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I have a homework assignment to create a calculator that calculates a monthly payment, given a certain loan amount, APR, and loan term (in years). What is the formula I need to use?

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    Have you searched for "loan payment formula? I get many results that give the fairly simple formula.
    – D Stanley
    Commented Oct 30, 2020 at 17:02

1 Answer 1

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Using the following variables

s = principal
r = periodic rate
n = number of periods
d = periodic payment

Standard loan equation - formula derived by induction

loan equation

repayment formula

d = r s (1/((1 + r)^n - 1) + 1)

If your APR is quoted in the USA it will be a nominal rate. For a loan with monthly repayments and a "nominal APR compounded monthly" the periodic rate r = APR/12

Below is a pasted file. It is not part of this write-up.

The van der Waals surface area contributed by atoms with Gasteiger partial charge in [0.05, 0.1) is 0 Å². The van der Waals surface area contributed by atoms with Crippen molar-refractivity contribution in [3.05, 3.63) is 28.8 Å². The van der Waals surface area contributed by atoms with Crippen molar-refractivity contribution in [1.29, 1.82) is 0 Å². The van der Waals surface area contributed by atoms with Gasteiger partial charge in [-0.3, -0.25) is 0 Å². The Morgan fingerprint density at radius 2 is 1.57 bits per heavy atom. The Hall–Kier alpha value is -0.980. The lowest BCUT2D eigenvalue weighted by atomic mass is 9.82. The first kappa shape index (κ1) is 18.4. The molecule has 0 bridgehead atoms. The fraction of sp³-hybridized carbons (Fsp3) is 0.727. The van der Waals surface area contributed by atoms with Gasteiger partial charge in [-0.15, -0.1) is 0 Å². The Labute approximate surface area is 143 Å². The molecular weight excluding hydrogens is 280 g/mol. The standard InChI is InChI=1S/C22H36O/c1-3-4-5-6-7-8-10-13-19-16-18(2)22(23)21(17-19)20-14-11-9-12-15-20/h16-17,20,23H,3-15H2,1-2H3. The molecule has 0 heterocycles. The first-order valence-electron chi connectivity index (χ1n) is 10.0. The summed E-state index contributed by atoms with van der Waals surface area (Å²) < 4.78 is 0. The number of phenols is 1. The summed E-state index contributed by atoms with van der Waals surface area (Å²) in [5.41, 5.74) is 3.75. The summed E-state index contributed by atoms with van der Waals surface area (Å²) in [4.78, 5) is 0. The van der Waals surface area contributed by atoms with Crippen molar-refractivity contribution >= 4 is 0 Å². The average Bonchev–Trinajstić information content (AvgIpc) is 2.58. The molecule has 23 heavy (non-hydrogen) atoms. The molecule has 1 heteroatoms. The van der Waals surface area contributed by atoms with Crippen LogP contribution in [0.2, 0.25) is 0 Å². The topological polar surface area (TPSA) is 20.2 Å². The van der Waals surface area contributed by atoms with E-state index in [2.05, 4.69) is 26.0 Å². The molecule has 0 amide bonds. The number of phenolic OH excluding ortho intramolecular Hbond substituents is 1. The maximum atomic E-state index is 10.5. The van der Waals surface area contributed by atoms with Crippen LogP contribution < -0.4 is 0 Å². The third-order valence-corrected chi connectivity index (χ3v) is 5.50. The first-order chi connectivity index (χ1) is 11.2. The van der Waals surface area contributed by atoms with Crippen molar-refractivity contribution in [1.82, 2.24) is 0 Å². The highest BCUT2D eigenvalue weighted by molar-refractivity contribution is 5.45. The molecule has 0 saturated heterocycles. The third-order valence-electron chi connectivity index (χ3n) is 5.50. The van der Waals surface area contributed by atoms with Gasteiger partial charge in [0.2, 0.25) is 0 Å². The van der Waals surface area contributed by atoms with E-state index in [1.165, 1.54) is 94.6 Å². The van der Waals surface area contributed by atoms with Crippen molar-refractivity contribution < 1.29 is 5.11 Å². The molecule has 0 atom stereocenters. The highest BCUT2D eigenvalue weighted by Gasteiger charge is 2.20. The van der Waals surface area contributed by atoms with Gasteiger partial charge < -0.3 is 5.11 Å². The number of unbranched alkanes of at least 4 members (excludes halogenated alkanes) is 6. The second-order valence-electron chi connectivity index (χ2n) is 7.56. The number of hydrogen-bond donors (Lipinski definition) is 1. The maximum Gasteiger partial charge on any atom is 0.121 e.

E.g.

APR = 5% = 0.05
r = 0.05/12 = 0.00416667

If your APR is quoted in Europe it will be an effective annual rate. To convert to a periodic monthly rate r = (1 + APR/100)^(1/12) - 1

E.g.

APR = 5% = 0.05
r = (1 + 0.05)^(1/12) - 1 = 0.00407412

See Investopedia - Present Value of an Ordinary Annuity for more insight into how this is calculated.

For example, the Investopedia loan illustration, with 5 annual payments and APR of 5% (nominal compounded annually is the same as effective annual rate.)

Using the same example of five $1,000 payments made over a period of five years, here is how a present value calculation would look. It shows that $4,329.58, invested at 5% interest, would be sufficient to produce those five $1,000 payments.

enter image description here

s = 4329.58
r = 0.05
n = 5

d = r s (1/((1 + r)^n - 1) + 1) = 1000
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  • Just to check my math. Given s=$4329.58, r=0.05/12 n = 5*12 = 60 months, then d = $81.70. Is that correct?
    – moonman239
    Commented Oct 30, 2020 at 18:14
  • @moonman239 Hi, yes correct for a nominal APR compounded monthly. The type of nominal rate should always be quoted, because 5% APR compounded quarterly is not the same as 5% compounded monthly, or daily. The correct answer $81.70 compares OK to the ballpark estimate $1000/12 = $83.33, just as a rough check. Commented Oct 30, 2020 at 18:22

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